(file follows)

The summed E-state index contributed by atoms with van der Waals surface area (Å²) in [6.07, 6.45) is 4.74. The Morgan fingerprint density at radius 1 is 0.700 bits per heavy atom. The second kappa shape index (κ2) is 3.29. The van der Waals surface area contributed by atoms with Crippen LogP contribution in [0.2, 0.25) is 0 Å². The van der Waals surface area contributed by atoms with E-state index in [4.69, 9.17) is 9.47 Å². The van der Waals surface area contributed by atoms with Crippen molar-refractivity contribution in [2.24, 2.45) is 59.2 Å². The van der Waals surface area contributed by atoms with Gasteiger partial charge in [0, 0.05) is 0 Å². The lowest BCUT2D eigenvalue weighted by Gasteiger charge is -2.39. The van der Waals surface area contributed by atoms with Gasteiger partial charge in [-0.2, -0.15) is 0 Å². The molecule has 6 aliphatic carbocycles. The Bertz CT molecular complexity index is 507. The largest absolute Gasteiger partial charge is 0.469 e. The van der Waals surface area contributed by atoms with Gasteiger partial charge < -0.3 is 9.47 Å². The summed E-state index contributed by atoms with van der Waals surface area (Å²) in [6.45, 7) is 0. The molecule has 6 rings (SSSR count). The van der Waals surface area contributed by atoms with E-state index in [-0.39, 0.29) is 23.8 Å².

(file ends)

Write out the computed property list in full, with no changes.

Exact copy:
The summed E-state index contributed by atoms with van der Waals surface area (Å²) in [6.07, 6.45) is 4.74. The Morgan fingerprint density at radius 1 is 0.700 bits per heavy atom. The second kappa shape index (κ2) is 3.29. The van der Waals surface area contributed by atoms with Crippen LogP contribution in [0.2, 0.25) is 0 Å². The van der Waals surface area contributed by atoms with E-state index in [4.69, 9.17) is 9.47 Å². The van der Waals surface area contributed by atoms with Crippen molar-refractivity contribution in [2.24, 2.45) is 59.2 Å². The van der Waals surface area contributed by atoms with Gasteiger partial charge in [0, 0.05) is 0 Å². The lowest BCUT2D eigenvalue weighted by Gasteiger charge is -2.39. The van der Waals surface area contributed by atoms with Gasteiger partial charge in [-0.2, -0.15) is 0 Å². The molecule has 6 aliphatic carbocycles. The Bertz CT molecular complexity index is 507. The largest absolute Gasteiger partial charge is 0.469 e. The van der Waals surface area contributed by atoms with Gasteiger partial charge < -0.3 is 9.47 Å². The summed E-state index contributed by atoms with van der Waals surface area (Å²) in [6.45, 7) is 0. The molecule has 6 rings (SSSR count). The van der Waals surface area contributed by atoms with E-state index in [-0.39, 0.29) is 23.8 Å².